April 2024 will see tax changes affecting cryptoasset reporting to HMRC come into effect. The changes will specifically focus on creating a dedicated section within HRMC’s self-assessment tax return form for cryptoasset capital gains tax (CGT). It’s advised that crypto investors are prepared for these changes well in advanced of avoid being caught out by the proposed reporting obligations.
So, what do crypto investors need to know?
The cryptocurrency domain has been considered a hub for criminal activity with the growing threat of cyberattacks and theft. What has largely been the focus on seizing assets from criminal gangs and terrorist cells, HMRC has now turned its attention to crypto investors hence the proposed changes for 2024.
It should be noted that any profits or gains made when trading or investing in cryptoassets could be taxable, therefore crypto investors should seek advice if unsure. Investors should also be aware of the CGT annual exemption that is expected to be reduced from its current £6,000 per individual for the tax year 2023/24 to £3,000 per individual for 2024/25.
With the threshold being set lower, more and more investors could potentially fall within the CGT reporting regime for the first time. Failure to report all relevant income and capital gains on an individual’s Self-Assessment tax return can lead to HMRC issuing an enquiry into a crypto investor’s tax affairs which is likely to bring about penalties for failing to meet reporting requirements. As the focus remains firmly on the need to pay CGT now, a similar approach could extend to income tax in the future.
Why are HMRC amending their reporting process?
HMRC’s plan to create a separate reporting procedure could be a ploy to raise further awareness around cryptoassets generating CGT but not the sole reason for driving the change. With the UK poised to become a leader in cryptoassets and technology investment, dedicating a section to cryptoasset gains and/or losses on personal tax returns may be an effective way to collect data. This would help the UK government boost its knowledge around crypto investment activities and how the UK compares globally. If disclosing cryptoassets CGT is a data-collection activity, then it could mean that HMRC are looking to plug any existing reporting loopholes. By accumulating trustworthy data, there will be greater transparency of the gains that are and are not disclosed.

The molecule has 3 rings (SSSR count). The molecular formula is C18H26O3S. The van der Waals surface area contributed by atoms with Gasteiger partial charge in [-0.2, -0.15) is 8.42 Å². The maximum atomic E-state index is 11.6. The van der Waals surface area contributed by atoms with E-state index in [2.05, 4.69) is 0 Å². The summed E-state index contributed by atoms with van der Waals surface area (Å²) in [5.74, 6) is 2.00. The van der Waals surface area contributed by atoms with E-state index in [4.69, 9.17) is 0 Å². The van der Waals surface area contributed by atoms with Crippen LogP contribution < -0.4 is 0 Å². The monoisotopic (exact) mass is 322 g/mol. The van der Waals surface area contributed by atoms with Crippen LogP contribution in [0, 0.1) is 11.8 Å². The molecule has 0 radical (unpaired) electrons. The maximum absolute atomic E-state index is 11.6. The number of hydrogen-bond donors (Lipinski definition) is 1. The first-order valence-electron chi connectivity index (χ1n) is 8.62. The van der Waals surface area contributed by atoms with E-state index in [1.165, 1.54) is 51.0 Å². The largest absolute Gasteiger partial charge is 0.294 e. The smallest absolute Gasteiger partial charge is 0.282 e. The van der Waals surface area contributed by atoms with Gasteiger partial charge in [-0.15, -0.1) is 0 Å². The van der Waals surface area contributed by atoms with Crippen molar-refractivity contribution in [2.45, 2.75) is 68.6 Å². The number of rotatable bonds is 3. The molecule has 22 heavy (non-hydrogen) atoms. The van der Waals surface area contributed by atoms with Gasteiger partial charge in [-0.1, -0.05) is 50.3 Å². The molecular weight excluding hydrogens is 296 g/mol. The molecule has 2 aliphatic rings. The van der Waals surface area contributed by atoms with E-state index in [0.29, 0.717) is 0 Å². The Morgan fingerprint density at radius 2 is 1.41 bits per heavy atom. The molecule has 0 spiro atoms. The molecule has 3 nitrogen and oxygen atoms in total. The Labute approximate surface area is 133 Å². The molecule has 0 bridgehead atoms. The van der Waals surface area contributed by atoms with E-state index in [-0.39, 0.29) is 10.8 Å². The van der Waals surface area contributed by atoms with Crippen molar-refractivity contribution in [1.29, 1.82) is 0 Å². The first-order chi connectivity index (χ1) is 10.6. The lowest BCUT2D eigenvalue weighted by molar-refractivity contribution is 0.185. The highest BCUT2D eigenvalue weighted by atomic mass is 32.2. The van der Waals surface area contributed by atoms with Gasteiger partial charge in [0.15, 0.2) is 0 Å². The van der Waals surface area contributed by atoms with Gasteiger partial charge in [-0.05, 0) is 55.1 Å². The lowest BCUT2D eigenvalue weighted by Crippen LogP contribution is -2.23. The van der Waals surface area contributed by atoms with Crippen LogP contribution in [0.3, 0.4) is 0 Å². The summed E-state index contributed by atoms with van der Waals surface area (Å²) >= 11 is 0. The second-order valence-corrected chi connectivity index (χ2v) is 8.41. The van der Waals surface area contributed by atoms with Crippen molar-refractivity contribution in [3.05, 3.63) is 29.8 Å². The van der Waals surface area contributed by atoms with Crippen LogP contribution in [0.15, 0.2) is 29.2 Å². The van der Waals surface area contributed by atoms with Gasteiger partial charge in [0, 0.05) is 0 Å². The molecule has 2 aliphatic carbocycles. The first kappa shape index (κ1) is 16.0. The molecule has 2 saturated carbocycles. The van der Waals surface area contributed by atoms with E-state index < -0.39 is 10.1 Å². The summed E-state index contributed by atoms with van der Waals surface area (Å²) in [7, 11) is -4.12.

This is also in light of the Bank of England considering the introduction of a digital pound, known as a central bank digital currency (CBDC), and also referred to as ‘digital sterling’ or Britcoin’. The implementation of digital currency puts crypto investors at a significant advantage than those who are less knowledgeable of what digital currency is and how it works. This is due to their understanding of digital wallets and online safety protocols. Investors will vastly benefit from their existing experience of storing, moving, and accessing cryptoassets safely.
What are the advantages?
An advantage of using cryptoassets for transactions is that it offers a more streamlined and instantaneous transaction than centralised banking methods. The digital pound will close the gap between investor confidence around crypto market volatility and the speed of transactions. The Cryptoasset reporting changes from 2024 will mean that Crypto investors must have their portfolios and records in good order to ensure all necessary gains are reported correctly to HMRC.
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